Weird limited releases like All-Night Nippon Super Mario Bros. are exactly the kind of thing we imagined when Nintendo revealed the Virtual Console, and of course none of it has appeared.
Since it's financially trivial and requires no real commitment of any kind to dump a game on the Virtual Console, there doesn't seem to be any reason not to put obscure games of historical or novelty interest on the service, and yet Nintendo and other companies have yet to jump at the opportunity beyond the occasional rare game like The Dynastic Hero. Never mind Nintendo of America, who seems hesitant to make any game available lest someone buy and enjoy it.
All Night Nippon Super Mario Bros. is a collection of levels from Super Mario Bros., Super Mario Bros. 2, and the arcade VS. Super Mario Bros., which is pretty much interesting enough all by itself. But All Night Nippon isn't just a fairly unique version of Super Mario Bros. It's an officially sanctioned ROM hack.
All Night Nippon is a long-running Japanese radio program. In 1986, as part of a contest, they gave this away as a limited-edition Famicom Disk System game. The enemy sprites, powerups, and various background elements have been swapped out for All Night Nippon-related content, which means we have no idea what the hell most of it is. Not only are these new elements based on Japanese entertainment, they're based on Japanese entertainment from the '80s. And since it was a radio show, even if we were listeners we wouldn't recognize any of it.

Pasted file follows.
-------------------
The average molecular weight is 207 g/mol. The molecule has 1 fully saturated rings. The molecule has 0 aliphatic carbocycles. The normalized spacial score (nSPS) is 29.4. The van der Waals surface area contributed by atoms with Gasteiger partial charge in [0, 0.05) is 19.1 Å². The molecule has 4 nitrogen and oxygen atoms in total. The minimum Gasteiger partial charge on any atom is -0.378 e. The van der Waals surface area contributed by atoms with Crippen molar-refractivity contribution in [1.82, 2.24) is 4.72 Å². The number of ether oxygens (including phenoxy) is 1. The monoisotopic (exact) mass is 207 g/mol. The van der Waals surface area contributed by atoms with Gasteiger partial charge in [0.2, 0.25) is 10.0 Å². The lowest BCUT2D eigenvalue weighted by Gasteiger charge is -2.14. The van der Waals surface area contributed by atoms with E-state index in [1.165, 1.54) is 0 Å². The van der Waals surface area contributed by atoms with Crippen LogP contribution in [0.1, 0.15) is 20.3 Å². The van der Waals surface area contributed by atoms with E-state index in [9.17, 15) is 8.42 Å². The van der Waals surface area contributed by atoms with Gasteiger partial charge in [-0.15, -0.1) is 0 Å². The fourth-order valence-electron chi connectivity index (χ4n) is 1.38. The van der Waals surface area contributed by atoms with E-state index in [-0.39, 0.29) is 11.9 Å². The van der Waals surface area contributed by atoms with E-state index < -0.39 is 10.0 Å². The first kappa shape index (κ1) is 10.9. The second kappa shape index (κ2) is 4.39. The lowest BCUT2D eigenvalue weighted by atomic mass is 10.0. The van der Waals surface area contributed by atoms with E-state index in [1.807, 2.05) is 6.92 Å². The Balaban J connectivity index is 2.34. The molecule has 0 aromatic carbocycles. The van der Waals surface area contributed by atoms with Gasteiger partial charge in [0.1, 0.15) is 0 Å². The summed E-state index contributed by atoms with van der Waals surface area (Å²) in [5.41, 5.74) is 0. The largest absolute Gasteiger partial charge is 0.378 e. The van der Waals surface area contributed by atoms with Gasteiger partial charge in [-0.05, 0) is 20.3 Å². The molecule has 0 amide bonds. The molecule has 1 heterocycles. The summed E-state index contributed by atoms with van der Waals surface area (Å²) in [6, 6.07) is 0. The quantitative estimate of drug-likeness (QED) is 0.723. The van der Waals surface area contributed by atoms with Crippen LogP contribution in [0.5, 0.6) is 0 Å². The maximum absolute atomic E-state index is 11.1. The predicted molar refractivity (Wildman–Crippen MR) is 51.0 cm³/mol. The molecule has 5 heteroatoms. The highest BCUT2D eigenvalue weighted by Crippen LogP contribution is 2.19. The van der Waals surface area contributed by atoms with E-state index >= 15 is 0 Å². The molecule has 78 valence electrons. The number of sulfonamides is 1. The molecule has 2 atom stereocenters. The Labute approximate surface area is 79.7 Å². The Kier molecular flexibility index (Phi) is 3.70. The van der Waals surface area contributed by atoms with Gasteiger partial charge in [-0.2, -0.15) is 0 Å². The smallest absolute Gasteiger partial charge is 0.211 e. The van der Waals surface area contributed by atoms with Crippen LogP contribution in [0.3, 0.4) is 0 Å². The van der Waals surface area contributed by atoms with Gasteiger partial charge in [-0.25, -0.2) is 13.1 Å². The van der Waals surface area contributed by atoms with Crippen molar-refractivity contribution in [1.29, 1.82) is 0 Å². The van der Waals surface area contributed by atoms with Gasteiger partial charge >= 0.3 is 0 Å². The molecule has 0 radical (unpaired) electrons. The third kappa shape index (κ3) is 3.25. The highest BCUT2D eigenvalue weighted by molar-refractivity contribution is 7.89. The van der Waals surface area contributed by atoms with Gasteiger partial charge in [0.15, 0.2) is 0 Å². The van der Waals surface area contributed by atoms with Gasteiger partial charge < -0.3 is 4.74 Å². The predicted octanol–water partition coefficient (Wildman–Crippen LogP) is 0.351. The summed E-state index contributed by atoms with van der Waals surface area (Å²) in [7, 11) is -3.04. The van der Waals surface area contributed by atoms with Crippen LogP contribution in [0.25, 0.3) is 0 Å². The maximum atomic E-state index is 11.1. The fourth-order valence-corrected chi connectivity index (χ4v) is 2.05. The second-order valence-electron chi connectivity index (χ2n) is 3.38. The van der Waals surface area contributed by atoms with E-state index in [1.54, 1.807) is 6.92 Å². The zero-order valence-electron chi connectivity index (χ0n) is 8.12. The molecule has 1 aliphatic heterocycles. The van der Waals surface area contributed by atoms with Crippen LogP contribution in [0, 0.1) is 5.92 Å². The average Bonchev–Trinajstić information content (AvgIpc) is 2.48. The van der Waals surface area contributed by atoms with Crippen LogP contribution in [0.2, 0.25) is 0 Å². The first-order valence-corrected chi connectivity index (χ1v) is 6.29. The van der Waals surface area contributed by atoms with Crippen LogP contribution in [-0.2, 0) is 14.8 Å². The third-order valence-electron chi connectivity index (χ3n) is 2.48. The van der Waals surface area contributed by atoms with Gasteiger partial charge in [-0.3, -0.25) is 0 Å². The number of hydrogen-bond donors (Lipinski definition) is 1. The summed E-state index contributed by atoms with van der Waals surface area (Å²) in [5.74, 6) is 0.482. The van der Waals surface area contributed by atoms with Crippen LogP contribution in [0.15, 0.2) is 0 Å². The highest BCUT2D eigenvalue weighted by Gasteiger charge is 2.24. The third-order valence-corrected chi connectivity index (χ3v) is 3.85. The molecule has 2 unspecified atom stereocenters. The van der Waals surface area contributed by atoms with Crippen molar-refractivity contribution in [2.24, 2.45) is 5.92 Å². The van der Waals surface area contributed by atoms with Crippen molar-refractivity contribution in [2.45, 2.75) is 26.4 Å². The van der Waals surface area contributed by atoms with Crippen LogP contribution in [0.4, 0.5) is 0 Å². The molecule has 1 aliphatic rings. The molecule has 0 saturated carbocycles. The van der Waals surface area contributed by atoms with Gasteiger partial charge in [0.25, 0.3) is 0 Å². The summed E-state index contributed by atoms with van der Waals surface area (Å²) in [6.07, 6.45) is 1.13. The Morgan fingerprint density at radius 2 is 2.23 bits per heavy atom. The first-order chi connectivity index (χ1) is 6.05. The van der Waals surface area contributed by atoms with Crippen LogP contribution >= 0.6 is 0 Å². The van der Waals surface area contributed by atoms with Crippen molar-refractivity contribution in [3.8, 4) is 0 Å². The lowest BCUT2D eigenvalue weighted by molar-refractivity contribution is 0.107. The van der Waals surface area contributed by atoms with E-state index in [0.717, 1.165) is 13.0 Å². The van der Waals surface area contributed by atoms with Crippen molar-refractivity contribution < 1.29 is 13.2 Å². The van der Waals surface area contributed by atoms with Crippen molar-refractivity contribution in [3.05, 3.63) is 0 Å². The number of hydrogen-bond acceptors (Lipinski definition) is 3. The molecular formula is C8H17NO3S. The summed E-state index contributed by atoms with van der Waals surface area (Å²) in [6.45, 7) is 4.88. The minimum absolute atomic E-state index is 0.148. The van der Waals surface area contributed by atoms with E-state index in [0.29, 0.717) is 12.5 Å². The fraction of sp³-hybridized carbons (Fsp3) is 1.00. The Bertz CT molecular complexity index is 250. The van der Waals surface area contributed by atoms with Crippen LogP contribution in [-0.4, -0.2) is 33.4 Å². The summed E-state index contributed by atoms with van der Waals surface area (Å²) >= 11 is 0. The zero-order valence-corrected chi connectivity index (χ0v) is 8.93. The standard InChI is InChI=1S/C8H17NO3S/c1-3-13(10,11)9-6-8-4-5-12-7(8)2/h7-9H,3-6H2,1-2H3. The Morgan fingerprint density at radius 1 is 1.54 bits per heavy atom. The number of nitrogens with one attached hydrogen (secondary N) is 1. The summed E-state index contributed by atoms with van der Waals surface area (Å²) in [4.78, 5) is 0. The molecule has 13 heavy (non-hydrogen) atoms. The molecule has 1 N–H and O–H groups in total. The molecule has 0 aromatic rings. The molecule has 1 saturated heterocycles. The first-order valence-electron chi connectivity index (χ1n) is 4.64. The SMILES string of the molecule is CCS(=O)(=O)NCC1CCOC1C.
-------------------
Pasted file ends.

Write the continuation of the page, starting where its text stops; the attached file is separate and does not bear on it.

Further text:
The whole game, sort of (it's a speed run)
A few elements we do understand: Bowser's axes and the flag on the castle are the Fujisankei logo (Fujisankei is the company who produced the show, and also own Fuji TV.) Mushrooms in the landscape have been replaced with microphones. But the Goomba is now the ambulatory head of a bald, smirking, sunglasses-wearing person, and the Piranha Plants have been replaced by images of a different shades-wearing comedian. That's probably hilarious.
How many times have we all played Super Mario Bros.? (Don't tell us if your answer is "none." Just ... don't tell us. Instead, go play Super Mario Bros.) Wouldn't it be awesome to see an uncommon version of it? Not to mention the whole history angle. Without the ridiculous costs associated with importing and maintaining a Disk System, and then finding one of the rarest Famicom games of all time, nerds like us everywhere could enjoy a relic of a time when Nintendo would actually change one of their games for an outside company. How likely are we to see something like that again?
Of course, there's always the possibility that Nintendo doesn't want to bring the memory of what looks like a massive sellout back into the public consciousness.
Virtually Overlooked is a weekly feature that spotlights games that aren't yet on the Virtual Console, but should be. Want more Virtually Overlooked? Check out the first year!
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